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Cueing up future business expansion in the U.S., Yohji Yamamoto on Friday opened a new “concept” store at 52 Wooster Street in New York City.

The 1,600-square-foot unit showcases the Japanese designer’s main collections for women and men, as well as a number of lines including Y’s, the recently relaunched Y’s for Men and Limi Feu.

Also available here is the Wildside project, which features collaborations with the likes of Ambush, Supreme or Borsalino and will branch out beyond fashion.

This marks the return of Yohji Yamamoto to New York. A previous store located at the intersection of Mercer Grant streets opened in 1988 and shuttered in 2009.

Behind the brick facade with an 80-foot-long window, the longline store with high ceilings and an industrial feel also integrates a strong digital component.

A standout feature is the connection with The Shop Yohji Yamamoto, the online retail arm of the company offering the full complement of its brands. Consumers are able to connect with sales staff from the e-shop through one of the Wooster Street fitting rooms.

The store also has LED panels installed throughout that serve as a window into Yamamoto’s world view. For the opening, the panels display images of the fall 2023 men’s collection captured by fashion photographer Takay, a recurring collaborator of the brand.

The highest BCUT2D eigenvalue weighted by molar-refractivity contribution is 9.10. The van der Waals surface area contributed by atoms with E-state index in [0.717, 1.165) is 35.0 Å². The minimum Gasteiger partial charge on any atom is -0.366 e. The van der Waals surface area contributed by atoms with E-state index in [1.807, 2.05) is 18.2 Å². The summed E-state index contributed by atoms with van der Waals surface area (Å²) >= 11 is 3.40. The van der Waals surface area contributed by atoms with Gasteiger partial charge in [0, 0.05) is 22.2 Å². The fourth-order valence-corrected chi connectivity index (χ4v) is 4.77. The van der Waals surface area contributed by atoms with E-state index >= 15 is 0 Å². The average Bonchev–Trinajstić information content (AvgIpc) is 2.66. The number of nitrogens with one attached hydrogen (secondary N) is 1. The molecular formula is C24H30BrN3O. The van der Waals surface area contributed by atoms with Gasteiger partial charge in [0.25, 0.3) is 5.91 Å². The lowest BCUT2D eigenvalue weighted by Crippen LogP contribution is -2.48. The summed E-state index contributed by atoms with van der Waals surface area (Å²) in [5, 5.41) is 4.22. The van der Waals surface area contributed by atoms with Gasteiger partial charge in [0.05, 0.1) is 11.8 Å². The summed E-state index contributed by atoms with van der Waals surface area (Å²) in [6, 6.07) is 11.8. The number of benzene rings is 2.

Inside the Yohji Yamamoto “concept” store on Wooster Street. Masahiro Noguchi/Courtesy of Yohji Yamamoto

The New York opening comes as the Japanese label steps up its retail development worldwide, with a raft of openings including in Hong Kong, Taiwan, Chengdu and Shenzhen in recent months. Further openings, in Shanghai and Beijing, are slated for 2024.

In Europe, the Yohji Yamamoto store on Rue Cambon in Paris reopened in January after a revamp, and the brand’s London store was relocated and reopened last March. Both retail outposts featured the new Power of the White Shirt line, focusing on his takes on this staple item, for men and women.

The designer also recently launched Y-3 Atelier, a line continuing his long-standing partnership with Adidas that parlays the patterns of Yamamoto’s runway pieces into items that cut closer to his namesake brand than ever.